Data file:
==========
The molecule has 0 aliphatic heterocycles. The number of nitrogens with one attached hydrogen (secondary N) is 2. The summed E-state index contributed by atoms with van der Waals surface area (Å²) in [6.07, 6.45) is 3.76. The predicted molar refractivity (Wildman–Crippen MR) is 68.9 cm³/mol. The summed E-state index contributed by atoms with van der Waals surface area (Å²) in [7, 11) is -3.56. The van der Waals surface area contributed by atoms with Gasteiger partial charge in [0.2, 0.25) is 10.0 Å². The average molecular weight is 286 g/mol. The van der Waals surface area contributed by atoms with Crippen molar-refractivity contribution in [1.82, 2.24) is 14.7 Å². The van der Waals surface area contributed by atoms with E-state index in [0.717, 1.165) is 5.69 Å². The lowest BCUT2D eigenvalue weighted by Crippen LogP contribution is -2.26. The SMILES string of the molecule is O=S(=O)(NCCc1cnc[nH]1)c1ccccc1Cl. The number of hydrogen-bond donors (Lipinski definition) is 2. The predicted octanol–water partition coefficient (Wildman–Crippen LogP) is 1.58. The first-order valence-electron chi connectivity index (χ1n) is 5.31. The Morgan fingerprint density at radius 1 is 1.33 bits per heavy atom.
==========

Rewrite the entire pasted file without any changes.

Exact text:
The molecule has 0 aliphatic heterocycles. The number of nitrogens with one attached hydrogen (secondary N) is 2. The summed E-state index contributed by atoms with van der Waals surface area (Å²) in [6.07, 6.45) is 3.76. The predicted molar refractivity (Wildman–Crippen MR) is 68.9 cm³/mol. The summed E-state index contributed by atoms with van der Waals surface area (Å²) in [7, 11) is -3.56. The van der Waals surface area contributed by atoms with Gasteiger partial charge in [0.2, 0.25) is 10.0 Å². The average molecular weight is 286 g/mol. The van der Waals surface area contributed by atoms with Crippen molar-refractivity contribution in [1.82, 2.24) is 14.7 Å². The van der Waals surface area contributed by atoms with E-state index in [0.717, 1.165) is 5.69 Å². The lowest BCUT2D eigenvalue weighted by Crippen LogP contribution is -2.26. The SMILES string of the molecule is O=S(=O)(NCCc1cnc[nH]1)c1ccccc1Cl. The number of hydrogen-bond donors (Lipinski definition) is 2. The predicted octanol–water partition coefficient (Wildman–Crippen LogP) is 1.58. The first-order valence-electron chi connectivity index (χ1n) is 5.31. The Morgan fingerprint density at radius 1 is 1.33 bits per heavy atom.